SqueezeBerry: a Raspberri Pi powered Squeezebox appliance

squeezeberry

We like the look which [Emmanuel] achieved with his Raspberry Pi based Squeezebox client. It’s got that minimalist slant that makes it seem like a commercial product at first glance. But one more look at the speakers without grates, the character LCD, and the utilitarian buttons, knobs, and switches tips us off that it’s filled with the hardware we know and love.

Since Logitech announced that it was terminating the Squeezebox line we’ve seen several projects which take up the torch. We’ve seen the RPi used as a Squeezebox server and several embedded Linux systems used as clients. This follows in the footsteps of the latter. The RPi is running Raspbian with the squeezelite package handling the bits necessary to talk to his server. The controls on the front include a power switch, rotary encoder and button for navigating the menus, and a potentiometer to adjust the HD44780 LCD screen’s contrast. The speakers are a set of amplified PC speakers that were liberated from their cases and mounted inside of the wooden box that makes up the enclosure. The in-progress shots of that case look pretty rough, but some sanding and painting really pulled everything together. As you would expect, we’ve embedded the demo video after the jump.

Comments

  1. Galane says:

    Is he getting 16 bit audio out of it?

  2. Russ says:

    Oh this is good but I was dissapointed when I realised it wasn’t a small reedy musical instrument !

  3. Jman says:

    Seems that the software instructions are not quite right. See below

    python squeezeberryUI_v1.py build

    Traceback (most recent call last):
    File “squeezeberryUI_v1.py”, line 23, in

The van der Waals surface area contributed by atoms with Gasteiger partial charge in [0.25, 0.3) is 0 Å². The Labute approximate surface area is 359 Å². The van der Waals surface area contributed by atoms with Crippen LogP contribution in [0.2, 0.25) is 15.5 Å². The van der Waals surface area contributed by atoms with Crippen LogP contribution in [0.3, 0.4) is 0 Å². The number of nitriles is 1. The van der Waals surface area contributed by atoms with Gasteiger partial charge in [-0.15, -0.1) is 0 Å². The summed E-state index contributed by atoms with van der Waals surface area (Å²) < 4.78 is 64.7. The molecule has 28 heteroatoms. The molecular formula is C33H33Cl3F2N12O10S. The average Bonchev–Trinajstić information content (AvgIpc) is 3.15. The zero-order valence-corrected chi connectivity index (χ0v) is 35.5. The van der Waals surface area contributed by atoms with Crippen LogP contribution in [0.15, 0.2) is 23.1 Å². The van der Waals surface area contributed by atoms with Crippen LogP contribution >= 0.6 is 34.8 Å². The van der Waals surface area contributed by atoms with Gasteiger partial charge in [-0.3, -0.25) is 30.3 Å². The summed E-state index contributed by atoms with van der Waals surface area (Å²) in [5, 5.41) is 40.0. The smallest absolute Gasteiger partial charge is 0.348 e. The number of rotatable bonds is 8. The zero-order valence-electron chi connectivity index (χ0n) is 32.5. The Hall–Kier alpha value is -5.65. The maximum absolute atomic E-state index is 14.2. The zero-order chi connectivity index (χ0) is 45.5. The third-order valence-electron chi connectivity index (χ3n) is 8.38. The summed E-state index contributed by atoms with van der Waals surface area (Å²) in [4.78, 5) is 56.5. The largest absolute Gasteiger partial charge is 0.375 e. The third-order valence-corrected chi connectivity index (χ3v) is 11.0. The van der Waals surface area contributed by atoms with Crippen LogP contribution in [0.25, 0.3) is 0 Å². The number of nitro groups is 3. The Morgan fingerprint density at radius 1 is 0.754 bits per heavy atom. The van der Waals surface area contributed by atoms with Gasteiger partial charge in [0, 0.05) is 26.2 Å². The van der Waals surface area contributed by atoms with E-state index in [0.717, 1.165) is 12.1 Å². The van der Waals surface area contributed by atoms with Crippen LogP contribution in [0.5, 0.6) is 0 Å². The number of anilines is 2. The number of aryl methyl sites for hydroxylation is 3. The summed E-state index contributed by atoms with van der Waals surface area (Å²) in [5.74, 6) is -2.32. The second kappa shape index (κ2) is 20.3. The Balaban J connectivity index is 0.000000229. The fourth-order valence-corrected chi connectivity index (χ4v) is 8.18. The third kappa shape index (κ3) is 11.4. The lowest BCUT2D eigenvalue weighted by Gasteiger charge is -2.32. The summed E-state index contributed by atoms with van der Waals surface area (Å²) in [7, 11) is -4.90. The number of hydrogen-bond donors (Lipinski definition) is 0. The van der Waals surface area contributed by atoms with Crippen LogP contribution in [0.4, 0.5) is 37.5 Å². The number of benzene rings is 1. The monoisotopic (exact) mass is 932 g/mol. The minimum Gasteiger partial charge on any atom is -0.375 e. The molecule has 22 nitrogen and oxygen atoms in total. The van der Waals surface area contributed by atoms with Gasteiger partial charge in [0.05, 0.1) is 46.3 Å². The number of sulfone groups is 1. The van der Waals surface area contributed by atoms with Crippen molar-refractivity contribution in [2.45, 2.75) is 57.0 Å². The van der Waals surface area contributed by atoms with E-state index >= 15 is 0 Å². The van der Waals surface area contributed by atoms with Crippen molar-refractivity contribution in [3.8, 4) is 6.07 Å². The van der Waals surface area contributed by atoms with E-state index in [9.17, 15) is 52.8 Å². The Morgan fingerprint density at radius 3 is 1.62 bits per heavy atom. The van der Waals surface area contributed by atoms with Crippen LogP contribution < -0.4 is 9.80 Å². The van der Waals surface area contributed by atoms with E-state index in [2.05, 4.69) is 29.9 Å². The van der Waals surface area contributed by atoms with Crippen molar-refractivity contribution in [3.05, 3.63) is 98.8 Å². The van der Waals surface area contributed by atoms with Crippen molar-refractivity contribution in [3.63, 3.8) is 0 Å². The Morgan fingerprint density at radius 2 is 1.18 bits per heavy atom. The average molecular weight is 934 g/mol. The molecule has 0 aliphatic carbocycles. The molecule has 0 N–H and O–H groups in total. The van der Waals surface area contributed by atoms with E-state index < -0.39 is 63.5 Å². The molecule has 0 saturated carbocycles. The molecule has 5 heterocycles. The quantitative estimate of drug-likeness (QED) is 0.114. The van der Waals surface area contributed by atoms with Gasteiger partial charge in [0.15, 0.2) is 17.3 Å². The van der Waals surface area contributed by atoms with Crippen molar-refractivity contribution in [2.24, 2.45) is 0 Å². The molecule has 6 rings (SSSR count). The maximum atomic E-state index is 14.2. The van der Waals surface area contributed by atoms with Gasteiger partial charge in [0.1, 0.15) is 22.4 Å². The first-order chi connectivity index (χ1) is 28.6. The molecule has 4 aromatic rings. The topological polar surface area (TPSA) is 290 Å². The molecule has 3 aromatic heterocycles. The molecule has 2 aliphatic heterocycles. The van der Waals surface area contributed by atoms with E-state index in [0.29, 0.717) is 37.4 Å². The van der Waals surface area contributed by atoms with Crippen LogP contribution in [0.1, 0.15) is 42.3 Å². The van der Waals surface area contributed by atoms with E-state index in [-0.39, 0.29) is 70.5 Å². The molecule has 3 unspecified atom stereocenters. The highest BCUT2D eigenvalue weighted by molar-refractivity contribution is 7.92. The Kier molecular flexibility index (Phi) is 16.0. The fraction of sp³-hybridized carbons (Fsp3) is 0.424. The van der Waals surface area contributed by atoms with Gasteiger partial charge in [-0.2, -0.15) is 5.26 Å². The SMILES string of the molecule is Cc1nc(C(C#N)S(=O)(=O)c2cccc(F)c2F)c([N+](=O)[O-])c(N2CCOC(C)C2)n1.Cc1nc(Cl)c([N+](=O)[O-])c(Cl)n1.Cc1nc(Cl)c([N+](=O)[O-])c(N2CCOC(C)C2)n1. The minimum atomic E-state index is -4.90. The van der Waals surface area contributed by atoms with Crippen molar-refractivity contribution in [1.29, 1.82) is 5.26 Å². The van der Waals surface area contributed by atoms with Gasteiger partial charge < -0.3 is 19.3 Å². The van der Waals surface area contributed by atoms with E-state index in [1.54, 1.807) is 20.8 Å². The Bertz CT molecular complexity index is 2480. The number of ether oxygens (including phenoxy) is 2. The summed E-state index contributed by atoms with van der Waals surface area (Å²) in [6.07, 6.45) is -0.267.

import gaugette.rotary_encoder
    ImportError: No module named gaugette.rotary_encoder

    So then we try this python rotary_encoder.py build

    Traceback (most recent call last):
    File “rotary_encoder.py”, line 26, in
    import wiringpi
    File “/home/pi/wiringpi.py”, line 26, in
    _wiringpi = swig_import_helper()
    File “/home/pi/wiringpi.py”, line 18, in swig_import_helper
    import _wiringpi
    ImportError: No module named _wiringpi

    So far I can not get past this even with wiringpi.py installed
    Anybody keen keen to shed some light as this looks like a real nice project

    • Jman says:

      So got a little further but now this error
      sudo python squeezeberryUI_v1.py

      Traceback (most recent call last):
      File “squeezeberryUI_v1.py”, line 406, in
      ui = UINavigation()
      File “squeezeberryUI_v1.py”, line 236, in __init__
      self.sbs = SqueezeBoxServer(host=”192.168.0.45″,port=9000, player_id=”80:1f:02:82:3a:50″)
      File “squeezeberryUI_v1.py”, line 33, in __init__
      self.artists = self.query( “artists”, 0, 9999)['artists_loop']
      KeyError: ‘artists_loop’

    • Kevin says:

      Hoe did you solve the ‘no module named wiringpi’ problem?

  4. echodelta says:

    Even one bit is perfectly capable of playing a tune, with an infinitely low noise floor.
    Those are nice finger grips on the front.